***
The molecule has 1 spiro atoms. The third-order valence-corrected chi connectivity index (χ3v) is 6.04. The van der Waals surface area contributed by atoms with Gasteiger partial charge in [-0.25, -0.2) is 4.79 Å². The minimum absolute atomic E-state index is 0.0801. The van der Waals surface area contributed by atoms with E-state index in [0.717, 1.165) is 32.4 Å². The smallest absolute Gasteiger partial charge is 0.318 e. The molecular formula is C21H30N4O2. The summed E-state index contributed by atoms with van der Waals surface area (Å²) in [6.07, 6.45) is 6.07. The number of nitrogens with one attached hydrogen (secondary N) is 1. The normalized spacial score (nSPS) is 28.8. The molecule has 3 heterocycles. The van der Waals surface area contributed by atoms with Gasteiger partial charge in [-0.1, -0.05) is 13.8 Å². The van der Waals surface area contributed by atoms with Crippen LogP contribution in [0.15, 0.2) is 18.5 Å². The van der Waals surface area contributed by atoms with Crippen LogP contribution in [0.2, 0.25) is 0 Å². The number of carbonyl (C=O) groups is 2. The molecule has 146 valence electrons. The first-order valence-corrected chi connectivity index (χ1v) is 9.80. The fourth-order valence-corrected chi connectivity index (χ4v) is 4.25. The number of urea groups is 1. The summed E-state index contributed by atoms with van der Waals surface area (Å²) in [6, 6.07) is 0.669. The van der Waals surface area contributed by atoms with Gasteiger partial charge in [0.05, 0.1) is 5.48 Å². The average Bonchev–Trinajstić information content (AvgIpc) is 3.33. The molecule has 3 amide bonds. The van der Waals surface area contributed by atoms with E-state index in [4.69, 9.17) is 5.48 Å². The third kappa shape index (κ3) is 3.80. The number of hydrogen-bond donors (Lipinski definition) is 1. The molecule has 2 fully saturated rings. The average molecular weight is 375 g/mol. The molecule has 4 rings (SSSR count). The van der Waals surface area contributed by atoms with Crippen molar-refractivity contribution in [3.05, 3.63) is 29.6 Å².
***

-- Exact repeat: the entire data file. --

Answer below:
The molecule has 1 spiro atoms. The third-order valence-corrected chi connectivity index (χ3v) is 6.04. The van der Waals surface area contributed by atoms with Gasteiger partial charge in [-0.25, -0.2) is 4.79 Å². The minimum absolute atomic E-state index is 0.0801. The van der Waals surface area contributed by atoms with E-state index in [0.717, 1.165) is 32.4 Å². The smallest absolute Gasteiger partial charge is 0.318 e. The molecular formula is C21H30N4O2. The summed E-state index contributed by atoms with van der Waals surface area (Å²) in [6.07, 6.45) is 6.07. The number of nitrogens with one attached hydrogen (secondary N) is 1. The normalized spacial score (nSPS) is 28.8. The molecule has 3 heterocycles. The van der Waals surface area contributed by atoms with Gasteiger partial charge in [-0.1, -0.05) is 13.8 Å². The van der Waals surface area contributed by atoms with Crippen LogP contribution in [0.15, 0.2) is 18.5 Å². The van der Waals surface area contributed by atoms with Crippen LogP contribution in [0.2, 0.25) is 0 Å². The number of carbonyl (C=O) groups is 2. The molecule has 146 valence electrons. The first-order valence-corrected chi connectivity index (χ1v) is 9.80. The fourth-order valence-corrected chi connectivity index (χ4v) is 4.25. The number of urea groups is 1. The summed E-state index contributed by atoms with van der Waals surface area (Å²) in [6, 6.07) is 0.669. The van der Waals surface area contributed by atoms with Gasteiger partial charge in [0.05, 0.1) is 5.48 Å². The average Bonchev–Trinajstić information content (AvgIpc) is 3.33. The molecule has 3 amide bonds. The van der Waals surface area contributed by atoms with E-state index in [4.69, 9.17) is 5.48 Å². The third kappa shape index (κ3) is 3.80. The number of hydrogen-bond donors (Lipinski definition) is 1. The molecule has 2 fully saturated rings. The average molecular weight is 375 g/mol. The molecule has 4 rings (SSSR count). The van der Waals surface area contributed by atoms with Crippen molar-refractivity contribution in [3.05, 3.63) is 29.6 Å².